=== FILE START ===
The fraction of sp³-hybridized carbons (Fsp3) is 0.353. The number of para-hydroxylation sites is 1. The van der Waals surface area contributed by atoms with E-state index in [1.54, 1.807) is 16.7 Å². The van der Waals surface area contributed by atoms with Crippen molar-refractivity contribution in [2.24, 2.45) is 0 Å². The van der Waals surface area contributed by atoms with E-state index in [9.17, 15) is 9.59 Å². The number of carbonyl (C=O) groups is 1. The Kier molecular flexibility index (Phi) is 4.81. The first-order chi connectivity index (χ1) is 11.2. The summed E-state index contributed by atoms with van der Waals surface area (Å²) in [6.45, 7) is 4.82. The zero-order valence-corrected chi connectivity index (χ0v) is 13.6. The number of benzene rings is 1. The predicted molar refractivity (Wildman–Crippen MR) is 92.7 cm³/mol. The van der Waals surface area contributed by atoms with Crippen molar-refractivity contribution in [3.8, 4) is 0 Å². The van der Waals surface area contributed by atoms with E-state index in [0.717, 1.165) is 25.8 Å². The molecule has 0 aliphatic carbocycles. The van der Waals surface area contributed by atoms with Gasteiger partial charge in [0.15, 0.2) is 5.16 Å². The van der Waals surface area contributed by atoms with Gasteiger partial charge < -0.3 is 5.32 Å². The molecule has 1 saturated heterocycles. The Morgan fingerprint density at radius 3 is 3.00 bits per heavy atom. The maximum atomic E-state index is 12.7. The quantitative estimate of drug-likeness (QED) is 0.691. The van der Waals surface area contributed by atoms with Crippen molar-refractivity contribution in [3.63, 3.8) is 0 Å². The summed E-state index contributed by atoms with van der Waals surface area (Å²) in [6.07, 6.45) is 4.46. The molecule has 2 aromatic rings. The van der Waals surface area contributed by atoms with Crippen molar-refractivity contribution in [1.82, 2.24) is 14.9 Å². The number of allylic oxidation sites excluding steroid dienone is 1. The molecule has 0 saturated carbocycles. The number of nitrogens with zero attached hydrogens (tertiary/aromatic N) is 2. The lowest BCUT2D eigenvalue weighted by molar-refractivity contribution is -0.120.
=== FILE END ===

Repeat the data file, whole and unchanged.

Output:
The fraction of sp³-hybridized carbons (Fsp3) is 0.353. The number of para-hydroxylation sites is 1. The van der Waals surface area contributed by atoms with E-state index in [1.54, 1.807) is 16.7 Å². The van der Waals surface area contributed by atoms with Crippen molar-refractivity contribution in [2.24, 2.45) is 0 Å². The van der Waals surface area contributed by atoms with E-state index in [9.17, 15) is 9.59 Å². The number of carbonyl (C=O) groups is 1. The Kier molecular flexibility index (Phi) is 4.81. The first-order chi connectivity index (χ1) is 11.2. The summed E-state index contributed by atoms with van der Waals surface area (Å²) in [6.45, 7) is 4.82. The zero-order valence-corrected chi connectivity index (χ0v) is 13.6. The number of benzene rings is 1. The predicted molar refractivity (Wildman–Crippen MR) is 92.7 cm³/mol. The van der Waals surface area contributed by atoms with Crippen molar-refractivity contribution in [3.8, 4) is 0 Å². The van der Waals surface area contributed by atoms with E-state index in [0.717, 1.165) is 25.8 Å². The molecule has 0 aliphatic carbocycles. The van der Waals surface area contributed by atoms with Gasteiger partial charge in [0.15, 0.2) is 5.16 Å². The van der Waals surface area contributed by atoms with Gasteiger partial charge < -0.3 is 5.32 Å². The molecule has 1 saturated heterocycles. The Morgan fingerprint density at radius 3 is 3.00 bits per heavy atom. The maximum atomic E-state index is 12.7. The quantitative estimate of drug-likeness (QED) is 0.691. The van der Waals surface area contributed by atoms with Crippen molar-refractivity contribution in [3.63, 3.8) is 0 Å². The summed E-state index contributed by atoms with van der Waals surface area (Å²) in [6.07, 6.45) is 4.46. The molecule has 2 aromatic rings. The van der Waals surface area contributed by atoms with Crippen molar-refractivity contribution in [1.82, 2.24) is 14.9 Å². The number of allylic oxidation sites excluding steroid dienone is 1. The molecule has 0 saturated carbocycles. The number of nitrogens with zero attached hydrogens (tertiary/aromatic N) is 2. The lowest BCUT2D eigenvalue weighted by molar-refractivity contribution is -0.120.